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Does it pay to be a good student? Results from the Swiss graduate labour market

  • Juerg Schweri

Surprisingly little is known about the relation between grades and wages. This relation is analysed using a sample of ca. 1'700 individuals that graduated in Swiss universities in 1998. Testing different operationalisations of the grade variable, we find a significant and robust effect of grades on the annual wage one year after graduation. When wage is specified as wage per actual hour of work, instead of formal hours of work, the effect becomes insignificant. Four years after graduation, however, grades have a higher and significant effect on wages based on formal working time as well as on wages based on actual working time. We conclude that people with higher grades get jobs with better career prospects when entering the labour market. Thus, the wage effect of university graduates' final grades is non-transitory and increasing over time. This finding calls for further research in the role that grades play in labour markets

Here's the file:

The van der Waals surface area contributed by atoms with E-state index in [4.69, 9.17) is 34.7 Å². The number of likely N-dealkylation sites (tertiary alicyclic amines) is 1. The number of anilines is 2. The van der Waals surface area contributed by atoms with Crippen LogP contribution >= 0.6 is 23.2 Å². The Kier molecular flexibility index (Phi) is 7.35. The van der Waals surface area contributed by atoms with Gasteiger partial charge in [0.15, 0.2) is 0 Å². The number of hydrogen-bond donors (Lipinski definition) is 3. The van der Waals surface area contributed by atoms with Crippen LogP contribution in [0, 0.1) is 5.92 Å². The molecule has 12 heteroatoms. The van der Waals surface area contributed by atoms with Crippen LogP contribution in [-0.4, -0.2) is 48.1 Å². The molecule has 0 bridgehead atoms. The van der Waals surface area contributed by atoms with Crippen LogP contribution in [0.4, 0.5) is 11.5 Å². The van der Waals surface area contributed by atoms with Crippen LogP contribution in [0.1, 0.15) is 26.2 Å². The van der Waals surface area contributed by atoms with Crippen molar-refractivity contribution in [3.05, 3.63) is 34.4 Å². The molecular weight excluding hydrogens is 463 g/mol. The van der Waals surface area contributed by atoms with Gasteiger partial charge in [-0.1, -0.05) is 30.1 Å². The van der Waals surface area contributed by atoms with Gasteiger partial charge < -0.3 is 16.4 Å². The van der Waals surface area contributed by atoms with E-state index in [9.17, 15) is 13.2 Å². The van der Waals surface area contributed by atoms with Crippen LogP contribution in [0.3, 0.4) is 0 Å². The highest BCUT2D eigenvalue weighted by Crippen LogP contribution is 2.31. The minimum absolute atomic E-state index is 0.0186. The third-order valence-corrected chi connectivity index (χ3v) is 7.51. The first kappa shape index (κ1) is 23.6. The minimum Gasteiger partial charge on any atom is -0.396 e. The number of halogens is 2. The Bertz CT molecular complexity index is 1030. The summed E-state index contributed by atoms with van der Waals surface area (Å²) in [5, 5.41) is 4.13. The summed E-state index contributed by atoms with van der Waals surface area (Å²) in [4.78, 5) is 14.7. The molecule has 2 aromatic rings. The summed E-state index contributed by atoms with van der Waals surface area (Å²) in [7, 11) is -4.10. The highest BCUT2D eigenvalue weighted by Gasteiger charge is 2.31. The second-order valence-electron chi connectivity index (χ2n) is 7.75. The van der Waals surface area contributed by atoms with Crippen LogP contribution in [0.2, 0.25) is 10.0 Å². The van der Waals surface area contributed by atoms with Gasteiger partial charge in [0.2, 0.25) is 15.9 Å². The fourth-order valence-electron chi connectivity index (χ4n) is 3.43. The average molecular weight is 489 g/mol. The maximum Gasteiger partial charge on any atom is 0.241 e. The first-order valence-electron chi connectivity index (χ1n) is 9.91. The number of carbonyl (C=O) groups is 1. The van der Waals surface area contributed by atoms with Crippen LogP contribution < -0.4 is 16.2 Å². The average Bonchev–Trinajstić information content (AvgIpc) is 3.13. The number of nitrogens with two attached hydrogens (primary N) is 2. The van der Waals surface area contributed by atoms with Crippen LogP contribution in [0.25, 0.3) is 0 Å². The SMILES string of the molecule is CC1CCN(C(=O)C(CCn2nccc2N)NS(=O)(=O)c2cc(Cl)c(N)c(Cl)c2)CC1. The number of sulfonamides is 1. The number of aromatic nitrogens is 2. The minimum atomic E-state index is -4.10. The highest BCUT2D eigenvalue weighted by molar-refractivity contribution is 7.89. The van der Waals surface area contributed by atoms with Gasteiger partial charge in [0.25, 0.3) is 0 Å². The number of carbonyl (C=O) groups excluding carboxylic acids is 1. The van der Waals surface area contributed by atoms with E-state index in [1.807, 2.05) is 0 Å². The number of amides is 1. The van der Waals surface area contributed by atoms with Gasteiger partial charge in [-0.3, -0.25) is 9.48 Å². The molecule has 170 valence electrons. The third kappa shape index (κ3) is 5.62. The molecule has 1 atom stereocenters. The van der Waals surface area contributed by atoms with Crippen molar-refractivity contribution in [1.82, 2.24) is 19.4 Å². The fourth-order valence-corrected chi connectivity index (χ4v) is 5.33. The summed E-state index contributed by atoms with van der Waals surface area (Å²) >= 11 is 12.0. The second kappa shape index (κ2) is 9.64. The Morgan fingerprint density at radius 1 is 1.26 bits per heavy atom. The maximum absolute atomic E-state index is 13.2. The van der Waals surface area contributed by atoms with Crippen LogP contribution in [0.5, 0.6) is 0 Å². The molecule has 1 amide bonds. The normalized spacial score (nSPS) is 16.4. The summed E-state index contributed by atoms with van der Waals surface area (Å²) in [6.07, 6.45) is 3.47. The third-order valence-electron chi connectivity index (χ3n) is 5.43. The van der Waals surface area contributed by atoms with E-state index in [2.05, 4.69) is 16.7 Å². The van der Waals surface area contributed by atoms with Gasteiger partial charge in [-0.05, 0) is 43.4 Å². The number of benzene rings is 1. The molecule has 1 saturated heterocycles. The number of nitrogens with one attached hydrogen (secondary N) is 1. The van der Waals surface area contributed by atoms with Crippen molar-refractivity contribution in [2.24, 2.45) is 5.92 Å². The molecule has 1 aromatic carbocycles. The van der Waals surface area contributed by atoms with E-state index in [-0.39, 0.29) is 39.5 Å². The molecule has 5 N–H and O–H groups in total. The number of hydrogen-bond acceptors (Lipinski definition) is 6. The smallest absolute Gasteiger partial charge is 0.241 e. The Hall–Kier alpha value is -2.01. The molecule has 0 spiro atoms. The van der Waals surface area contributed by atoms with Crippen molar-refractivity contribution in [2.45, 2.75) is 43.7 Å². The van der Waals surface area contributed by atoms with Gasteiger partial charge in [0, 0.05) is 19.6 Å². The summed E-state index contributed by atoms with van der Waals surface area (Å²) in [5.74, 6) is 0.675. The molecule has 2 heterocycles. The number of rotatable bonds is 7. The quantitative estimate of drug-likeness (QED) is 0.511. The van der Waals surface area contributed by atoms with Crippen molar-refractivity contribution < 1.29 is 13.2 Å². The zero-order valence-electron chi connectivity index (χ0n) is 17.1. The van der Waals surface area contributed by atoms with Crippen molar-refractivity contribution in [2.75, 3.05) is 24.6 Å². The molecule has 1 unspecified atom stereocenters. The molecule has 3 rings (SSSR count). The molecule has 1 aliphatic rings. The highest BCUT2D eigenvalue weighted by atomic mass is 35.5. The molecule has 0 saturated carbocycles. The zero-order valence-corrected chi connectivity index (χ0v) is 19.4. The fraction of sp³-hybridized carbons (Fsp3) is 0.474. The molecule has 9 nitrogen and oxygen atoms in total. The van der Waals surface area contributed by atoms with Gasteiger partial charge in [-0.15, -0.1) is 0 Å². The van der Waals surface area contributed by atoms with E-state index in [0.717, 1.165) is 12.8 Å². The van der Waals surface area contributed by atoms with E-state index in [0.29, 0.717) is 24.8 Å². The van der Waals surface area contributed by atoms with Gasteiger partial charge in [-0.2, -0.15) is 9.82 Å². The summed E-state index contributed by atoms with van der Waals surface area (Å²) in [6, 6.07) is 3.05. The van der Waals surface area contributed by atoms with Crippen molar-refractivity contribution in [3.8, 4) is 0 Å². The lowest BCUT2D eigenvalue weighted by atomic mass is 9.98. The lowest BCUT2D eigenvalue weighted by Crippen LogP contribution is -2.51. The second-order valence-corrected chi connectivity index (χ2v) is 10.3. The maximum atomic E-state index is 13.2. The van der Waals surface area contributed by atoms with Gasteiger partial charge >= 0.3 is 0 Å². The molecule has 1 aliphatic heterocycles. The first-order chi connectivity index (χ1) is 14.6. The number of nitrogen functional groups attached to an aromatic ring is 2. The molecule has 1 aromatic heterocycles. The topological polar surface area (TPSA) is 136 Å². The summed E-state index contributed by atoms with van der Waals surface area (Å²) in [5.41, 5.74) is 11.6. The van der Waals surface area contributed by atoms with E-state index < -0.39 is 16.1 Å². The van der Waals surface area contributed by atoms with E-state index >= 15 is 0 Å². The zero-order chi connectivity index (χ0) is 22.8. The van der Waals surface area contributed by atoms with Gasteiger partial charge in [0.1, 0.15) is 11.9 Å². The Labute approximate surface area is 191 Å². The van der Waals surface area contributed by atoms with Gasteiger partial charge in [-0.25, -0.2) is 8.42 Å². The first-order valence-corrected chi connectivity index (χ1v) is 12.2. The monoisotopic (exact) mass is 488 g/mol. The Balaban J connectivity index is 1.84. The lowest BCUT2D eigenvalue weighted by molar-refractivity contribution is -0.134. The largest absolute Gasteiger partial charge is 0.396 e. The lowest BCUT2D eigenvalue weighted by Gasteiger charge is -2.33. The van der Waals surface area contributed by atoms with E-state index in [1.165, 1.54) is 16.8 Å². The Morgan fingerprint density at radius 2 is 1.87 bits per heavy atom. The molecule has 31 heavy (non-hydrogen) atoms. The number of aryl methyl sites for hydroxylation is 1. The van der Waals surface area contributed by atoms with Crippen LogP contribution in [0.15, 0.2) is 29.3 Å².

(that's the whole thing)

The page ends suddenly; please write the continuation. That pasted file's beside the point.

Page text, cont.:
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Paper provided by Universitaet Bern, Departement Volkswirtschaft in its series Diskussionsschriften with number dp0405.

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Date of creation: Mar 2004
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Handle: RePEc:ube:dpvwib:dp0405
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  1. Card, David & Krueger, Alan B, 1992. "Does School Quality Matter? Returns to Education and the Characteristics of Public Schools in the United States," Journal of Political Economy, University of Chicago Press, vol. 100(1), pages 1-40, February.
  2. Carvajal, Manuel J. & Bendana, David & Bozorgmanesh, Alireza & Castillo, Miguel A. & Pourmasiha, Katayoun & Rao, Priya & Torres, Juan A., 2000. "Inter-gender differentials between college students' earnings expectations and the experience of recent graduates," Economics of Education Review, Elsevier, vol. 19(3), pages 229-243, June.
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